A timeship from the 29th century crashes in North America in the 20th, followed a few decades later by Voyager - home but not quite.
The inciting incident for this story basically puts Janeway and the whole crew of Voyager in the position of Edith Keeler from Possibly the Best Episode of Star Trek Ever, 'The City on the Edge of Forever' (in which Kirk was sensible enough not to try to tell Edith she had to die before letting her step in front of a car). Braxton is one step more pro-active than Kirk, though, because his mission is apparently to destroy Voyager because they are the root cause of an explosion in the future. Janeway, of course, is not going to just take that and somehow, through a series of technobabble, everyone ends up in 1996 - by an astonishing coincidence, the year in which the episode was made. Even more amazingly, 29th century technology has started showing up in Los Angeles, where the show was filmed (sarcasm off).
Of course, as Braxton realises later and explains to Janeway and Chakotay, it was his coming back in time to destroy Voyager that kick-started the whole cycle of events in the first place, which just goes to show that messing about with time travel and causality is really never a good idea.
Besides Janeway and Chakotay, the other half of the away team exploring the crazy alien world of LA in 1996 is Tom and Tuvok. Paris is there because he knows the most about the period, which makes sense. Why they insisted on sending a Vulcan who has to wear a bandana-thing the whole time instead of another human is more of a mystery, but it gives us Tuvok in a skater outfit and the glorious double act of mutual snark that is Tom and Tuvok working together, so whatever, we'll just go with it. Their argument about whether taking a car for an extended test drive constitutes 'stealing' or 'borrowing' is hilarious.
The B plot with Paris flirting with a SETI researcher is cute too. Sarah Silverman isn't really known over here, so whenever I see (or hear) her in anything, I always think fondly, 'Hey, it's Rain Robinson!" The whole thing is pretty cheesy and Tom's shirt is truly hideous, but I like this story thread and I like the character.
This episode is full of great little moments and touches, like Janeway not being able to type, Kes and Neelix getting hooked on soap operas, Paris saying 'groovy' because he doesn't know which bits of slang belong to which bits of the 20th century and forgetting when the cold war finished... There's also a plot about computer mogul Henry Starling stealing and using 29th century technology to kick-start the computer revolution of the late 20th century and wanting to keep it all for himself, which is fine. It'll be resolved in Part Two. But mostly, this episode is about having fun shooting Star Trek characters in then-contemporary Los Angeles, and it's a pleasure to watch.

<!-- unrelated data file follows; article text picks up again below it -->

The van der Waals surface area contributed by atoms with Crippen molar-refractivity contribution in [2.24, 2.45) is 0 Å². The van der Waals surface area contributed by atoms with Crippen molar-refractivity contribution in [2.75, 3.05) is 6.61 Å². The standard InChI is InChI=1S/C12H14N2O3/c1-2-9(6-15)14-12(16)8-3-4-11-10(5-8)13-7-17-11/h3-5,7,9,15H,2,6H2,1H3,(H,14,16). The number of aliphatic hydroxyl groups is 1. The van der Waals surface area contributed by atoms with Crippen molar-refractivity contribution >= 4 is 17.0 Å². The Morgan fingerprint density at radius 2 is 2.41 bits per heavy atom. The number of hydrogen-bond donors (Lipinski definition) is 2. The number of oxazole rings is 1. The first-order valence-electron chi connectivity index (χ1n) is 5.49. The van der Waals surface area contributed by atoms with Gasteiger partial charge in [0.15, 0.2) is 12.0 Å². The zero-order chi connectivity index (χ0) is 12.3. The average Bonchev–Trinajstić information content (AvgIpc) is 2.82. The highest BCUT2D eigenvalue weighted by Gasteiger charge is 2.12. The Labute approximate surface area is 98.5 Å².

Bits and pieces
- It's sometimes questioned why Voyager would keep the holodeck running when they're always so short of fuel and have to ration everything, but Janeway's reference to a tennis tournament at the beginning of the episode neatly demonstrates why. Voyager has no gym or other open space besides the holodeck and the mess, so in order to keep fit and healthy for active duty, they do actually need to keep the holodeck running so they can use it for exercise. That doesn't entirely excuse Paris's French bar, but still. The pool table has to be a bit of a workout...
- Paris's interest in 'antique vehicles' has now become a general interest in 20th century history and a particular fondness for old B movies. That seems logical enough - the 20th century is when the cars and so on are from, and the B movies are full of retro-futuristic technology. This interest of his is one of my favourite recurring character beats.
- Janeway's expression when Braxton asks her to tell the police he came from the future is a thing of beauty.
- Janeway flirting watch: Janeway and Chakotay wandering down the boulevard (boardwalk? I dunno, the prom!) chatting about ancestors and Janeway's legs in their fancy 1990s suits looks practically like a date.
- Oh, the 1990s: Janeway has to hide the fact she's talking on her communicator because hardly anyone has a mobile phone in 1996.
Chakotay (in horrified tone): The late twentieth century...
Tuvok (looking at a variety of exciting outfits): We could have worn our Starfleet uniforms. I doubt if anyone would have noticed.
Braxton: The end is coming! The future's end!
Janeway: Time travel. Ever since my first day in the job as a Starfleet Captain I swore I'd never let myself get caught in one of these god-forsaken paradoxes. The future is the past, the past is the future - it all gives me a headache!
Good fun. Four out of four misused 20th century slang terms.
Juliette Harrisson is a freelance writer, classicist and ancient historian who blogs about Greek and Roman Things in Stuff at Pop Classics.